EW: I know, but you know, the very first thing we all have to keep an eye on is the health and safety of the American people. So a big part of the answer to your question just starts with the scientists, with the doctors, with the epidemiologists who are watching what's happening with this virus. Right now, we don't have testing all across this country. Until we get testing everywhere and it's readily available and free, it's hard to track. Whether the virus is continuing to grow or whether maybe it is starting to flatten out. So, the urgency of the moment is to make sure that we're taking care of the people who show symptoms of being ill, but that we get enough tests out there to really get our arms around how big is this problem and what does it look like for later this week, and for next week, and for next month. But (once) we have that information, we'll be able to make much better plans around the economy overall and getting things back to normal.
SR: What does it look like to get all this money to the American people or small business if we're just expanding small business loans? That's going to be tens of thousands of checks that have to be processed. Same thing with the American people. When TARP happened, the government had a hard time even getting that money to those 700-plus companies. Logistically, how would it work?
EW: You know, this is actually a real concern and we've had a lot of conversation about whether it's better to let the banks manage this for the federal government or just to make direct payments from the federal government. You know, I will say this is one of the advantages, for example, to canceling student loan debt. That's something that can be done right here in Washington. You just do the work on the computers and it's done. And it doesn't take a lot of paperwork person by person. Similarly, increasing Social Security payments by $200 or payments to people who are living on disability by $200 a month. You can do that by computer and get that money out the door. But having to build a structure to be able to figure out where the money goes and to keep track of where it goes and what the repayment obligations are is going to be more complex. Doesn't mean we shouldn't be doing it. It does mean we should be doing it for small businesses, but it is going to be a harder challenge.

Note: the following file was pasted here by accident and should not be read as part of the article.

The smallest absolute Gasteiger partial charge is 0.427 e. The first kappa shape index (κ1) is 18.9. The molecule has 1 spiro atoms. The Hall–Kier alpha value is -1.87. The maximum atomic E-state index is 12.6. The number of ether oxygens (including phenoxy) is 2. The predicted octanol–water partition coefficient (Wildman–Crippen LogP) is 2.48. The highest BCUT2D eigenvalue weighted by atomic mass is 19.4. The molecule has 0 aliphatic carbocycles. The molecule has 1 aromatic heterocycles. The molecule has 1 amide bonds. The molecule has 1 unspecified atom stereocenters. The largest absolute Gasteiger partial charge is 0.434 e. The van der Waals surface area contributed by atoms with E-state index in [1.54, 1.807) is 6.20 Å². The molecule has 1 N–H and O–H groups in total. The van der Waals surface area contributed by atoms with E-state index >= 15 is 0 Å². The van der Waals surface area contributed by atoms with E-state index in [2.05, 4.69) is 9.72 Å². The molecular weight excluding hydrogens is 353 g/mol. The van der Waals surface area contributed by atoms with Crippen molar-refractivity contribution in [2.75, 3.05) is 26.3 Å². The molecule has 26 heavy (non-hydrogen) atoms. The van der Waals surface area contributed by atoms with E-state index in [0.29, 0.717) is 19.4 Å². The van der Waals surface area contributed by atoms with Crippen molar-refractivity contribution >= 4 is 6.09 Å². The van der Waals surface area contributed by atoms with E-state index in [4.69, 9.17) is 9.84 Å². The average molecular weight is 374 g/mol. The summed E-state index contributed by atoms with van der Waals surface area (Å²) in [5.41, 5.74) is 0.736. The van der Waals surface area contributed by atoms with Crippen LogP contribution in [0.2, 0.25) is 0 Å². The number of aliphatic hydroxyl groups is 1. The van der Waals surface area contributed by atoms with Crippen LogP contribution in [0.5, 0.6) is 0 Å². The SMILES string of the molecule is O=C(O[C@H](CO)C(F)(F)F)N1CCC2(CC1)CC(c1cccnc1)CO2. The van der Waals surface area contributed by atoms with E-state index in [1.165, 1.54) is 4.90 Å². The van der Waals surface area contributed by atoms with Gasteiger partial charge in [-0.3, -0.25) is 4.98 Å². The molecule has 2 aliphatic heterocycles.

SR: But Senator, if I am the head of a small business, if I have 50, even 100 employees and I need to get through this time, canceling student debt doesn't solve anything for me. I've got to pay my bills immediately. What's the best thing we can do for those businesses? There's 67% of the employers in this country.
EW: Well, look at it this way. Right now, different states-and I'd like to see the federal government do it-are putting constraints on foreclosures and evictions. They are putting constraints on debt collection. So that means the immediate pressure is not quite as intense as it otherwise would be. What we'd like to see is employers focusing on keeping their workers receiving their paychecks, and to get money to the employers as quickly as possible on that. In some cases, what we're able to do, if we can get this through law is to make the promises to the employers they'll be made whole. That loosens up the employers to keep writing those checks, try to get loan facilities out so that they've got liquidity and keep that money moving so it gets to people's hands. That's the part that matters the most. We don't want to see unemployment continue to rise.
SR: Quickly, before we go, should they be loans or grants? If we just put our small businesses further in debt, how are they going to get out from under it in three months? They're not going to make this money up.
EW: I've made exactly this argument. In a time of crisis, we need to be thinking about a combination of loans and grants with some real emphasis on the grant side of this problem. This is a crisis that has hit small businesses across this country. They have been shuttered in order to protect the health of everyone in this country, and I'm grateful to the small businesses that have closed up shop and said we'll do this in the time of a national emergency. But that means we should all be pitching in to help these small businesses get back on their feet. Right now, the particular proposal under discussion is a loan with forgiveness on the other end if the small business is able to maintain payroll. In other words, there's a string attached to it, and it very much focuses on whether or not workers are able to keep that income coming in. That's good for the individual worker, and it's good for the economy overall. That's the direction I think we ought to be going.
SR: Senator Warren, I know you got your work cut out for you today. This is a really, really important measure. I wish you all the best of luck. It is so important to the American people and the American economy. Thanks for your time.
EW: Thank you.